You’ll find a wide variety of B350 motherboards available, including well-regarded models like the MSI Tomahawk B350 ($95 on Amazon), the Asus Prime B350 Plus ($80 on Amazon), and the Gigabyte GA-AB350 Gaming 3 ($110 on Amazon)—the latter of which starred in PCWorld’s budget Ryzen gaming build.
Here’s where the lofty 1 percent of gamers will want to aim. Compared to B350 motherboards, the X370 platform adds four more 5Gbps USB gen. 1 ports, twice as many SATA III connections, two more PCIe lanes, and—crucially, as detailed above—dual PCIe 3.0 x8 slots able to support CrossFire and SLI multi-GPU setups.
If you want to load your PC with all the latest and greatest technologies, AMD’s X370 motherboards are the way to go. Bonus: These high-end motherboards tend to receive BIOS updates much faster than ones using the other AMD chipsets, and BIOS updates have been crucial to improving Ryzen performance while AM4 matures.
There are well over 100 X370 motherboards available, according to Newegg’s listings. These premium boards command premium prices, with a basic board like MSI’s X370 Gaming Plus costing $130 on Amazon. The $190 Gigabyte Aorus GA-AX370 Gaming 5 has been a rock-solid bed for our Ryzen system even through the platform’s early days, while fully loaded flagship boards like the Asus ROG Crosshair VI Hero and the ASRock Fatal1ty X370 Pro Gaming sell for $270.
The AM4 socket also includes a pair of chipsets dedicated to mini-ITX small-form-factor PCs: X300 and A300/B300. These SFF chipsets don’t add any extra functionality on their own, relying instead on the capabilities integrated into Ryzen chips themselves. The major difference between X300 and A/B300? The X series focuses on gamers and enthusiasts, with dual PCIe 3.0 slots and the ability to overclock your Ryzen processor.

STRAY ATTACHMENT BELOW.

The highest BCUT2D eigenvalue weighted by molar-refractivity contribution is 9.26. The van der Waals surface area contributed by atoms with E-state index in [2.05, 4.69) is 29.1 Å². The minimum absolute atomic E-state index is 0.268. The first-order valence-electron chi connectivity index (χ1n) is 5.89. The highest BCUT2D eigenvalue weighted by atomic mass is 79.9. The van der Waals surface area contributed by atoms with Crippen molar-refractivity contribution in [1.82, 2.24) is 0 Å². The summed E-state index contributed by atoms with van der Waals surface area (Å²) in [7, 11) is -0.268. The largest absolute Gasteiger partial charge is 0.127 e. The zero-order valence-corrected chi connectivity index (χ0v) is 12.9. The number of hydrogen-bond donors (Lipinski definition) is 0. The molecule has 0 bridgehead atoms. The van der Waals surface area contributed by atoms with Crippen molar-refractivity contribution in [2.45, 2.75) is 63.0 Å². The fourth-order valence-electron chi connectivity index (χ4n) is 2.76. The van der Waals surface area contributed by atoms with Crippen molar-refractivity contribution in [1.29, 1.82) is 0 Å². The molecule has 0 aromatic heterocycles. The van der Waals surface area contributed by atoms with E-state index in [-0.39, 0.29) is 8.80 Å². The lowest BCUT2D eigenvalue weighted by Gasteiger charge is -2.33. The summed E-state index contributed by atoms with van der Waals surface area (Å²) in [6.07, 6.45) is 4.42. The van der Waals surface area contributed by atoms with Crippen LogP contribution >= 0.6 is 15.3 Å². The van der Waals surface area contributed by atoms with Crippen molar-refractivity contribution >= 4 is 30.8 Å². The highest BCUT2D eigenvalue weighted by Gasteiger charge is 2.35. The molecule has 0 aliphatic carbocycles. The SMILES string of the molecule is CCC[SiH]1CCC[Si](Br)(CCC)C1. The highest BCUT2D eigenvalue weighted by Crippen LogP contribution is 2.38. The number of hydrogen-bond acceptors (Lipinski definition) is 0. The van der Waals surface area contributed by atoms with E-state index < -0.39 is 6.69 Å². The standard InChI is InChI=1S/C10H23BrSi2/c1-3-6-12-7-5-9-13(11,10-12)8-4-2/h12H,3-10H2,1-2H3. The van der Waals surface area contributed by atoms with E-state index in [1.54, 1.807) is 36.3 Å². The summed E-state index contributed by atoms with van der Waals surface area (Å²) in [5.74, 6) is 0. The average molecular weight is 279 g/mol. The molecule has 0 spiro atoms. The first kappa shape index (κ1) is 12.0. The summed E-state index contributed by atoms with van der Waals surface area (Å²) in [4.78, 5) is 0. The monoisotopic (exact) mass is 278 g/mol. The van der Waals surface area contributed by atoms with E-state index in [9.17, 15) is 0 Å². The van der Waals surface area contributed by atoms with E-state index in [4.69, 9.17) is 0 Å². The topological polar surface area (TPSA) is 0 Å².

We haven’t seen many motherboards based on these 300-series chipsets released since Ryzen’s launch. There are a small handful of mini-ITX Ryzen motherboards available but they rely on the traditional AM4 chipsets. The ASRock AB350 Gaming-ITX/ac ($115 on Newegg) and Gigabyte GA-AB350N-Gaming Wifi ($115 on Newegg) utilize B350, while the Biostar X370GTN ($110 on Newegg) and ASRock Fatal1ty Gaming X370 Gaming-ITX/ac ($160 on Newegg) are powered by the high-end X370 chipset. Pay attention to the hardware configurations though—these mini-ITX boards offer a reduced number of RAM and PCIe slots, among other tweaks.
Do your homework!
You still want to do your homework if you’re looking for specific features in your Ryzen PC, such as native Wi-Fi. AMD designed the platform for flexibility, and motherboards based on the same chipset may include slightly different configurations—not to mention the usual grab-bag of extra features (such as RGB lighting, fancy audio, and one-button overclocking) tied to individual brands like Gigabyte, Asus, et cetera. If you plan on picking up a Ryzen APU and using its integrated graphics, you’ll want to pick up a motherboard that includes video outputs like HDMI or DisplayPort.
But now that you know the basics of what each AM4 chipset offers, you can quickly narrow down your search for the perfect Ryzen motherboard for you.
No matter which motherboard you choose, it should last you a nice long time. Unlike Intel, which tends to change chipsets every other CPU generation, AMD’s planning to support the AM4 platform through 2020 at the very least.
Motherboards can be updated to support new processor families if vendors choose to do so. Ahead of the launch of the first Ryzen APUs, Asus, Gigabyte, MSI, and ASRock pushed out fresh BIOSes to support the chips (and possibly next-gen “Ryzen+” CPUs), and Biostar released a beta BIOS to support the Ryzen 3 2200G and Ryzen 5 2400G on their launch day. Check out PCWorld’s guide on how to update your PC’s BIOS for nitty-gritty details on the process.